Who Is Rem Koolhaas? Predictably Unpredictable

The 2000 Pritzker Laureate Amazes and Baffles

Concrete and stainless steel tube for commuter rail line, McCormick Tribune Campus Center at the Illinois Institute of Technology, Chicago, Illinois
McCormick Tribune Campus Center at the Illinois Institute of Technology, Chicago, Illinois, USA. Photo of 2003 McCormick Tribune Campus Center by Bruce Leighty courtesy Getty Images

In their Citation, the Pritzker Prize Jury in 2000 described the Dutch architect Rem Koolhaas (b. 1944) as "that rare combination of visionary and implementer—philosopher and pragmatist—theorist and prophet." Critics have argued that Koolhaas ignores all consideration for beauty and taste. The New York Times declares him to be "one of architecture’s most influential thinkers."  The man on the street describes Koolhaas designs as "the result of architecture that wants to be different, only different."

Visionary Pragmatism:

The McCormick Tribune Campus Center in Chicago is a good example of Koolhaas problem-solving.  The 2003 student center is not the first structure to hug a rail—Frank Gehry's 2000 Experience Music Project (EMP) in Seattle has a monorail that goes directly through that museum, like a Disney extravaganza. The Koolhaas "Tube"  (made of corrugated stainless steel in homage to Gehry?) is the real deal—the city train that connects Chicago with the 1940s campus designed by Mies van der Rohe. Not only was koolhaas thinking about urbanist theory with the exterior design, but before designing the interior he set out to document student patterns of behavior to create practical pathways and spaces inside the student center.

Rem Koolhaas is so different that scholars have hard time classifying him. Is Koolhaas's work:

Does Koolhaas Have a Style?

A concrete and stainless steel tube encloses the commuter rail over the 2003 McCormick Tribune Campus Center at the Illinois Institute of Technology (see larger image), raising an underground system to visual heights.

That's not the first time Koolhaas played with trains. His Master Plan for Euralille (1989-1994) has made the northern city of Lille, France into a tourist destination. Taking advantage of the "Chunnel" completion, Koolhaas took the challenge to remake the city. Says Koolhaas, "Paradoxically, at the end of the 20th century, the frank admission of the Promethean ambition - for example, to change the destiny of an entire city - is taboo." Say, what?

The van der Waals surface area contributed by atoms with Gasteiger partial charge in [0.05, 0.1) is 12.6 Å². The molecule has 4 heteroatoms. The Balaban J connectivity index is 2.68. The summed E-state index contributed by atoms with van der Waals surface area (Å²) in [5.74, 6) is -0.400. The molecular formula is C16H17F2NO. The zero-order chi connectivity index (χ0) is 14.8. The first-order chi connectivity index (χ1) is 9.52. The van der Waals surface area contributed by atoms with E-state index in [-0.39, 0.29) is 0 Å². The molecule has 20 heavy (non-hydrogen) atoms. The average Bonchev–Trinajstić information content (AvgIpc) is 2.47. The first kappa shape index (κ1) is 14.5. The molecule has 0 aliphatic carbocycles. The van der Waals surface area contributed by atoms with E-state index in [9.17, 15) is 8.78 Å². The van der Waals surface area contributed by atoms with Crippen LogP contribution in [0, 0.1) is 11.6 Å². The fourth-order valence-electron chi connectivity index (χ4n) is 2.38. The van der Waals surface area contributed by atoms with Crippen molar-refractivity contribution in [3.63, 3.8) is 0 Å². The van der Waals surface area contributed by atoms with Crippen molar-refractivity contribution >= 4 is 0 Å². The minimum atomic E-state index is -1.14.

Most of the new buildings for the Euralille project were designed by French architects, except for Congrexpo, which the Dutch Koolhaas designed. "Architecturally, Congrexpo is scandalously simple," describes the architect's website. "It is not a building that defines a clear architectural identity but a building that creates and triggers potential, almost in an urbanistic sense."  No style?

The 2008 headquarters of China Central Television is a Beijing robot. Yet The New York Times writes that it "may be the greatest work of architecture built in this century."

These designs, like the 2004 Seattle Public Library, defy labels. The Library (see larger image) appears to be made up of unrelated, disharmonious abstract forms, having no visual logic. And yet the free-flowing arrangement of rooms is founded in logic and functionality.

Designs of the Mind:

But never mind the theoretical mumbo-jumbo. How are we to respond to structures with glass floors or erratically zigzagging stairs or shimmering translucent walls? Has Koolhaas ignored the needs and aesthetics of the people who will occupy his buildings? Or, is he using technology to show us better ways to live?

According to the Pritzker Prize Jury in 2000, Koolhaas's work is as much about ideas as it is buildings.

He became famous for his writings and social commentary before any of his designs were constructed. And, some of his most celebrated designs are still only on the drawing board.

Koolhaas has said on many occasion that only 5% of his designs ever get built. "That's our dirty secret," he told Der Spiegel. "The biggest part of our work for competitions and bid invitations disappears automatically. No other profession would accept such conditions. But you can't look at these designs as waste. They're ideas; they will survive in books."

Answering the question "Who is Rem Koolhaas?" is like answering the question What is architecture? Definitive solutions only pose more thorny questions. Like this one: Is Rem for real?

Learn More:

  • Rem Koolhaas: A Kind of Architect, documentary film by Markus Heidingsfelder and Min Tesch, 2008
    Buy on Amazon

Sources: Jury Citation, Pritzker Architecture Prize, The Hyatt Foundation; Euralille and Congrexpo, Projects, OMA; Koolhaas, Delirious in Beijing by Nicolai Ouroussoff, The New York Times, July 11, 2011 [accessed September 16, 2015]; Interview with Star Architect Rem Koolhaas, Der Spiegel, December 16, 2011; IIT McCormick Tribune Campus Center, OMA Projects [accessed June 24, 2016]